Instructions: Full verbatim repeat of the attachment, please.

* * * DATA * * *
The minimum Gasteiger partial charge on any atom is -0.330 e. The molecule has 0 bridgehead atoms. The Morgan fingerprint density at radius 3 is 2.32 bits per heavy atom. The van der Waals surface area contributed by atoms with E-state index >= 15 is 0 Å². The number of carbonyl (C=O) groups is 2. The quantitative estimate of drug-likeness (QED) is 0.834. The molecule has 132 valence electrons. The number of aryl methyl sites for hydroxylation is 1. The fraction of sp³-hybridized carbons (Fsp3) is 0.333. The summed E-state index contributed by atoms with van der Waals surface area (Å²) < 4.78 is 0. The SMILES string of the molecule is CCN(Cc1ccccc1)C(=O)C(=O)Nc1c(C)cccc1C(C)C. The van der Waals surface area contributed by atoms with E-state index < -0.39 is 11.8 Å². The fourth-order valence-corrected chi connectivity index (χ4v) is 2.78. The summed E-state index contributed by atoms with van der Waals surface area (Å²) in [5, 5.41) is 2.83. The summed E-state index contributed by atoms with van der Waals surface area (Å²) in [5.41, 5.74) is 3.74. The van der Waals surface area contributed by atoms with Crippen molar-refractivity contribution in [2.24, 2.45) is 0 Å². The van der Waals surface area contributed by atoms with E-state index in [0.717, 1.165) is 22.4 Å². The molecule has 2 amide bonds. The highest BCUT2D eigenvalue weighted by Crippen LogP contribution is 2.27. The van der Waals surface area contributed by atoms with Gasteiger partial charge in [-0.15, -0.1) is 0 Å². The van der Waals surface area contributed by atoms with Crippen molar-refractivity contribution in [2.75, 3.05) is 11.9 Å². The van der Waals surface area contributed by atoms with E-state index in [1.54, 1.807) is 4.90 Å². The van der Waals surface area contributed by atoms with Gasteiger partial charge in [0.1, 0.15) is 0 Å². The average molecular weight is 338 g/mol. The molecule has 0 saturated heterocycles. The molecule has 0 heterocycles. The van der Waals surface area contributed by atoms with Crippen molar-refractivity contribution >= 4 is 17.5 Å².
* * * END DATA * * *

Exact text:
The minimum Gasteiger partial charge on any atom is -0.330 e. The molecule has 0 bridgehead atoms. The Morgan fingerprint density at radius 3 is 2.32 bits per heavy atom. The van der Waals surface area contributed by atoms with E-state index >= 15 is 0 Å². The number of carbonyl (C=O) groups is 2. The quantitative estimate of drug-likeness (QED) is 0.834. The molecule has 132 valence electrons. The number of aryl methyl sites for hydroxylation is 1. The fraction of sp³-hybridized carbons (Fsp3) is 0.333. The summed E-state index contributed by atoms with van der Waals surface area (Å²) < 4.78 is 0. The SMILES string of the molecule is CCN(Cc1ccccc1)C(=O)C(=O)Nc1c(C)cccc1C(C)C. The van der Waals surface area contributed by atoms with E-state index < -0.39 is 11.8 Å². The fourth-order valence-corrected chi connectivity index (χ4v) is 2.78. The summed E-state index contributed by atoms with van der Waals surface area (Å²) in [5, 5.41) is 2.83. The summed E-state index contributed by atoms with van der Waals surface area (Å²) in [5.41, 5.74) is 3.74. The van der Waals surface area contributed by atoms with Crippen molar-refractivity contribution in [2.24, 2.45) is 0 Å². The van der Waals surface area contributed by atoms with E-state index in [0.717, 1.165) is 22.4 Å². The molecule has 2 amide bonds. The highest BCUT2D eigenvalue weighted by Crippen LogP contribution is 2.27. The van der Waals surface area contributed by atoms with Gasteiger partial charge in [-0.15, -0.1) is 0 Å². The van der Waals surface area contributed by atoms with Crippen molar-refractivity contribution in [2.75, 3.05) is 11.9 Å². The van der Waals surface area contributed by atoms with E-state index in [1.54, 1.807) is 4.90 Å². The van der Waals surface area contributed by atoms with Gasteiger partial charge in [0.1, 0.15) is 0 Å². The average molecular weight is 338 g/mol. The molecule has 0 saturated heterocycles. The molecule has 0 heterocycles. The van der Waals surface area contributed by atoms with Crippen molar-refractivity contribution >= 4 is 17.5 Å².